Friday, December 07, 2007

Spider Proofing Your Drupal Site

Spiders can be the bitch-goddesses of the Internet: essential to document your traffic; lethal to a precarious web server. We launched a Drupal site a month ago. Since then it has been a running battle: the site limps along until a web spider hits and knocks down traffic to a crawl. The problem is that Drupal requires a lot of processing to output a page. If a spider hits or the King of Siam, the same level of processing is required. We don't want to turn away spiders; or give them a bad view of the site. We can't turn off all of this php and db processing. Once you invoke Drupal's core file "" it's all done: a cascade of other files are included. Aliases, for example, require three series of database calls and functions to derive the intended destination. How do you avoid all of this processing? You intercept the traffic.

You need to do two things: identity traffic; and intercept traffic.

Look at your hit logs: you don't need nor want to intercept all of the hits, just take the edge off of things. In our example, four pages accounted for 10% of our traffic. We could recreate all of the pages-- but that would mean 10Gb of pages-- alot. So, we hit the heavy-hitter pages. We recreated those four pages in a /temp_pages directory. A 'wget' statement fetches the page as it looks to anonymous users. Anonymous users are key-- spiders and anonymous users look almost exactly the same.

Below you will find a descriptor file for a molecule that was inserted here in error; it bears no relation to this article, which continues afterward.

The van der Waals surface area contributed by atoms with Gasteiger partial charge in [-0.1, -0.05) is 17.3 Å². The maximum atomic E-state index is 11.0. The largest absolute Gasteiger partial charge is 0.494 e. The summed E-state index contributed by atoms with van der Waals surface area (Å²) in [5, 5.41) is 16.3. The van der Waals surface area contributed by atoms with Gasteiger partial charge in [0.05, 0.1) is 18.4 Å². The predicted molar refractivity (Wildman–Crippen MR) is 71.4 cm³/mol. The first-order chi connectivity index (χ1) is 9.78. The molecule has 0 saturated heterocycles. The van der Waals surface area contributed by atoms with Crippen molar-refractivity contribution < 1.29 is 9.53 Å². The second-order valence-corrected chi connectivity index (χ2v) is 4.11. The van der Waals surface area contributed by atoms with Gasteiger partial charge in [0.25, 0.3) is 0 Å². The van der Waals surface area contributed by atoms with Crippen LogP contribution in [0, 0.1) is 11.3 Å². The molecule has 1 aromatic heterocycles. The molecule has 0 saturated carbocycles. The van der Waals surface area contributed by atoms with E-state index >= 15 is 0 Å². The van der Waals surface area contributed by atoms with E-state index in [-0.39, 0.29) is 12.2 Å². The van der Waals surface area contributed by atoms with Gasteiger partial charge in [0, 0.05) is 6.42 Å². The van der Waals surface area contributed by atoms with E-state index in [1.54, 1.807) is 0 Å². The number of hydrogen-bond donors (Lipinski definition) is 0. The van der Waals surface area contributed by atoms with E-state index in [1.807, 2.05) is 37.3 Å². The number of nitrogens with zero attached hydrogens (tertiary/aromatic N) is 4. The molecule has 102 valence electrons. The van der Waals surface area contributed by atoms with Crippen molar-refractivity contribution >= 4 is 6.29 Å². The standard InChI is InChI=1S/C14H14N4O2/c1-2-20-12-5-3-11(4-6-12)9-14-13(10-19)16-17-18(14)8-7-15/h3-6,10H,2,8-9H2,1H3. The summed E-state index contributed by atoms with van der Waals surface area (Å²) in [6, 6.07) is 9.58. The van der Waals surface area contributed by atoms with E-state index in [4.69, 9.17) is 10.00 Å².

Here is an example of statement I used:

cd /home/our_dir/temp_pages && wget -q --output-document=%2Fes%2Fsections%2Fmhp%2F37%2C1810%2F0%2F18

cd ... -- this changes to the directory where I want to save my traffic
wget -- gets the file.
-q -- always good to keep wget calls quiet
--output-document -- you can name the saved document's name.

You want all urls to end up in this directory-- for example while the uri reads "/new/events/"-- you want that page to sit in the same directory, so you need to URL encode the files as they go in-- e.g. replace "/" with %2F to safely wrap it for transport. The trick is to get the file name to match the DOCUMENT_URI after urlencoding.

Our pages update with some frequency and I wanted our temp pages to reflect that. I plugged the cd && wget statement into my crontabs. On a recurring basis, these temp pages are blown out and recreated.

To intercept traffic, you need to change index.php-- put this code in the way of the traffic before it gets to the call.

So, I inserted this code into my index.php around line 12:

if (!isset($_COOKIE[session_name()])) {
// anon user present
$file = 'temp_pages/'.urlencode($_SERVER['REQUEST_URI']);
if (file_exists($file)) {
echo "\n";

This chunk of code works like this:
- is there a cookie? spiders and anonymous users come in without cookies
- get the URI
- URLencode() it
- if the file exists, then include it and output it
- exit(); (get the heck out of there)

This chunk of code is a processing hit, but it's a small hit and only impacts anonymous users.

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